Freeze-dried samples were analyzed for calcium carbonate using the carbonate bomb technique of Müller and Gastner (1971). The carbonate bomb procedure differs from the coulometrics procedure (Engleman et al., 1985) used on board the JR to determine carbonate carbon concentrations but yields comparable results (P. Meyers, unpubl. data). Weighed samples were reacted with 3N HCl, and the volume of CO2 released from each sample was measured and compared to the volumes released from known amounts of pure CaCO3 to determine the percentage in the sample. The carbonate-free residue remaining after acid treatment was collected, rinsed, and dried for use in CHNS determinations.
Amounts of organic carbon and nitrogen in the carbonate-free residues were directly measured with a Carlo Erba 1108 CHNS analyzer. This procedure involves heating the sample at 1020ºC and measuring the combustion products by gas chromatography (Verardo et al., 1990). Known amounts of sulfanilamide (C6H8N2O2S) are used to calibrate the instrument and to calculate the quantities of C, N, and S released from each sample. Total organic carbon (TOC) concentrations were calculated on a whole-sediment basis, adjusting for the carbonate concentrations determined from the bomb technique. C/N ratios were calculated on an atomic basis.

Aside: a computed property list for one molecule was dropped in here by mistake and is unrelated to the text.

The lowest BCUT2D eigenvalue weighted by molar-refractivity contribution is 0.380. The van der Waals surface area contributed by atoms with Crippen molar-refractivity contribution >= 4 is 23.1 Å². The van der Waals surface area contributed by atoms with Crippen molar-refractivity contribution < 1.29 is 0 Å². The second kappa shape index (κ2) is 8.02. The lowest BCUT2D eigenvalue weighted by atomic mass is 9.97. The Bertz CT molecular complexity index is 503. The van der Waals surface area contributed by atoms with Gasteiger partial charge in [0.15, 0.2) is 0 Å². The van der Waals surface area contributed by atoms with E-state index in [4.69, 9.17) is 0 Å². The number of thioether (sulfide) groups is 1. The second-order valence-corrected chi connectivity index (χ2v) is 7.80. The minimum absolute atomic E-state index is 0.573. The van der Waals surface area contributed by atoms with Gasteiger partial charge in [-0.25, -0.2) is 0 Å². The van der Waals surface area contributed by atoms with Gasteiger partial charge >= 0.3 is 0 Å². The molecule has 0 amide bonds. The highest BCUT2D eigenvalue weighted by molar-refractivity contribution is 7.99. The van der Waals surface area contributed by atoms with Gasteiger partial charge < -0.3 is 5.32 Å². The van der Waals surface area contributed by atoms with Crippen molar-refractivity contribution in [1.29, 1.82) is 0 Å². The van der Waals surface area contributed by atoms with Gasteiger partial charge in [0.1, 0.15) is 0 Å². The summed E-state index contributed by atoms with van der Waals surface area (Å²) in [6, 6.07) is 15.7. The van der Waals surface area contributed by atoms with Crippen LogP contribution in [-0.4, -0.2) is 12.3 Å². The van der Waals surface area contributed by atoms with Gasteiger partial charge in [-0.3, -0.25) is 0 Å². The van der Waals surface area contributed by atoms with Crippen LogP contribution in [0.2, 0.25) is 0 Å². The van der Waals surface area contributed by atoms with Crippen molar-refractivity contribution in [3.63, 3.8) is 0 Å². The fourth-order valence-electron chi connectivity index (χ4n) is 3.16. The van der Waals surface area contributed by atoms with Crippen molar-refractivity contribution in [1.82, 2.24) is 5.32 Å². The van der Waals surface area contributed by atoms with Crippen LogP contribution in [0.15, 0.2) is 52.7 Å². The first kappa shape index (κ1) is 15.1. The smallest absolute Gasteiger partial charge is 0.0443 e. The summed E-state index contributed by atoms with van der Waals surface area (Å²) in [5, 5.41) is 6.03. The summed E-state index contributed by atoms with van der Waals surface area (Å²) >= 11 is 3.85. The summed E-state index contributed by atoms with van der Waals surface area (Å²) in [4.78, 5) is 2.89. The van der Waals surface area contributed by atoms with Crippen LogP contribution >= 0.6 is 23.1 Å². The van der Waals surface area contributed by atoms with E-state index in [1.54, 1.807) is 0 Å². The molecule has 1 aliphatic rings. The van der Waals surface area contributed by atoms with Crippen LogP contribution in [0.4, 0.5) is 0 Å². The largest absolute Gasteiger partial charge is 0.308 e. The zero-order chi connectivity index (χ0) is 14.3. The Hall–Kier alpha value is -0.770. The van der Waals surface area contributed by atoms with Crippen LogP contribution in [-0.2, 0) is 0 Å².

Meyers and Silliman (1996) compared the direct determination procedure of the TOC concentration of carbonate-free sediment samples used here with the by-difference analysis that is routinely used on board the JR and that was employed to measure TOC concentrations in sediments from the other 12 Leg 175 sites (Wefer, Berger, Richter, et al., 1998). The direct procedure is more reliable at TOC concentrations of <0.1 wt%, but agreement between the two procedures is good above this value.